I was fortunate enough to be sponsored by Next Level Dancing and got to use a fantastic Dore blue peacock smooth dress, which got tons of compliments.  Loved it! Even though it was sized a bit off – a little small in the bust (hello, side-boob) and a touch too long.  Whatever, it was awesome and I was very sad I had to give it back.

Also, this happened and makes me so happy (photographer credit to Brandon): 

Also this of most of the pre-champ smooth finalists (not sure who took the picture):

I volunteered most of Friday at registration and had to deal with a ton of people failing to bring proper residency documentation (which, FYI, entailed photo ID + either a passport or birth certificate.  Or green card/visa, etc.).  Oh my goodness.  Despite this information being on the website, probably a third to half of the competitors forgot it or said they didn’t know they had to bring it in the first place.  Part of it was miscommunication from last year, but a lot was just competitor ignorance (“But I didn’t know! We’ve never had to do this before!”).  Well, do your research, read all of the rules and regulations, and you save all of us some time and energy.  Nationals is not just any competition, because a lucky few get to represent the US at world championships.  People were obviously upset, particularly with the fear that they wouldn’t be able to compete, but the organizers found some workarounds.  One competitor was so dedicated/intense that she asked a friend to break into her house to photograph her paperwork!  Other fun volunteer activities involved dealing with (mostly eastern European) families.  Some were extremely on top of things, being very familiar with competition procedures, while others just could not get their act (nor their children) together.  Some plusses of volunteering: seeing some elite competitors in normal-person mode (“oh, you’re him/her?! huh.”), meeting people, hanging out.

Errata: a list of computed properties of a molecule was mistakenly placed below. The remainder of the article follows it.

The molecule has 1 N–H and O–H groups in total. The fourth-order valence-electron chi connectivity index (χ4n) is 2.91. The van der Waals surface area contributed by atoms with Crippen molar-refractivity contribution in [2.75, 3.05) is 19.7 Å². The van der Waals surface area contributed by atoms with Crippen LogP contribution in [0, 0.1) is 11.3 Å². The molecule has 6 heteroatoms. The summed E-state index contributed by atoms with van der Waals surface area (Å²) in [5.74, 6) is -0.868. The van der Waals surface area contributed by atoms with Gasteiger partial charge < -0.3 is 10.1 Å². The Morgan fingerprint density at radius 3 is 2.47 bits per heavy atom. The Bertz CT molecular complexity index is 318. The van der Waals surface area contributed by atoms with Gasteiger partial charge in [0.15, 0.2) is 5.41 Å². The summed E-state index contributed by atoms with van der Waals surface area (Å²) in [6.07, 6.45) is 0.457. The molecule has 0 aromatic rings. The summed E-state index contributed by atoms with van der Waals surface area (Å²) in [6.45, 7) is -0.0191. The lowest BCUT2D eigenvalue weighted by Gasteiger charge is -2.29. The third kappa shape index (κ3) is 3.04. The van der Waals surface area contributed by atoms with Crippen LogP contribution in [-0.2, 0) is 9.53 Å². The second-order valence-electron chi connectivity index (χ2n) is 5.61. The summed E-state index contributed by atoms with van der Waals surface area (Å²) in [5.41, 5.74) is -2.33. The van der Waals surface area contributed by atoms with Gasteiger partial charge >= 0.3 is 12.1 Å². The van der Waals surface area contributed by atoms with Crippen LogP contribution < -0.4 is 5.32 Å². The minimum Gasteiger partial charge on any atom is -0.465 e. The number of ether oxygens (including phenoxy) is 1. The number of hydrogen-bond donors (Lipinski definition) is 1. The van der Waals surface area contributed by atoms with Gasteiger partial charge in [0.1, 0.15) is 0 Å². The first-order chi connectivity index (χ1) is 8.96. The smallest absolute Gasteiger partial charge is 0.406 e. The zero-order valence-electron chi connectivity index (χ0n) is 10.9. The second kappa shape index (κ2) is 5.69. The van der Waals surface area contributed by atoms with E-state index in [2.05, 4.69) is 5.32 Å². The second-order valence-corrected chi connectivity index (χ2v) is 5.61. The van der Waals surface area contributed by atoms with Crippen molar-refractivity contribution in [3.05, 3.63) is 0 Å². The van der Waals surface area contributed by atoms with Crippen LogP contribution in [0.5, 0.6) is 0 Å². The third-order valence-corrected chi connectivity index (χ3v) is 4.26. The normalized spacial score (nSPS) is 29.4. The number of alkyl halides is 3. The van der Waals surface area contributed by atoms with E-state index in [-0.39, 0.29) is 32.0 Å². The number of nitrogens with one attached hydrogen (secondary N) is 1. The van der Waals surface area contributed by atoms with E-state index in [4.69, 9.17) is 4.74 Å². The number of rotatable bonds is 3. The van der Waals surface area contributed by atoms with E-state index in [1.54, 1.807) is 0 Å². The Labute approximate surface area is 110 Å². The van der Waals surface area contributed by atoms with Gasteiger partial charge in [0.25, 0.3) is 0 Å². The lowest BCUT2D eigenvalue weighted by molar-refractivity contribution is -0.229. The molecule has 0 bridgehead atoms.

Spectating was awesome as usual.  I have a new favorite ten-dancer Junior II couple, and we saw lots of really excellent young dancers.  My favorites from the MAC, Earle and Charlotte, won adult champ standard. This is why (watch for the awesome body roll!):

I caught the end of the adult Latin final, which was also great.  It’s fun to predict who the finalists will be and also to try to figure out the ultimate placings.  I can’t get it 100% right, but I think I can usually figure out the first, middle, and bottom third of the finalists, usually.

Some complaints: Friday night ended early, around 9 or 10 pm, while Saturday started at 8 am and ended at about 1:45 am.  Yup.  Ridiculous.  Someone didn’t calculate the heat list correctly and/or they didn’t speed up the evening session enough.  I know you want to give the champ couples their due recognition and whatnot, but everyone wants to get back to bed at a reasonable time!  Other than that, it was a very nice event and I look forward to attending again next year, as it is supposedly in Baltimore indefinitely (a somewhat controversial topic for a different blog post, perhaps).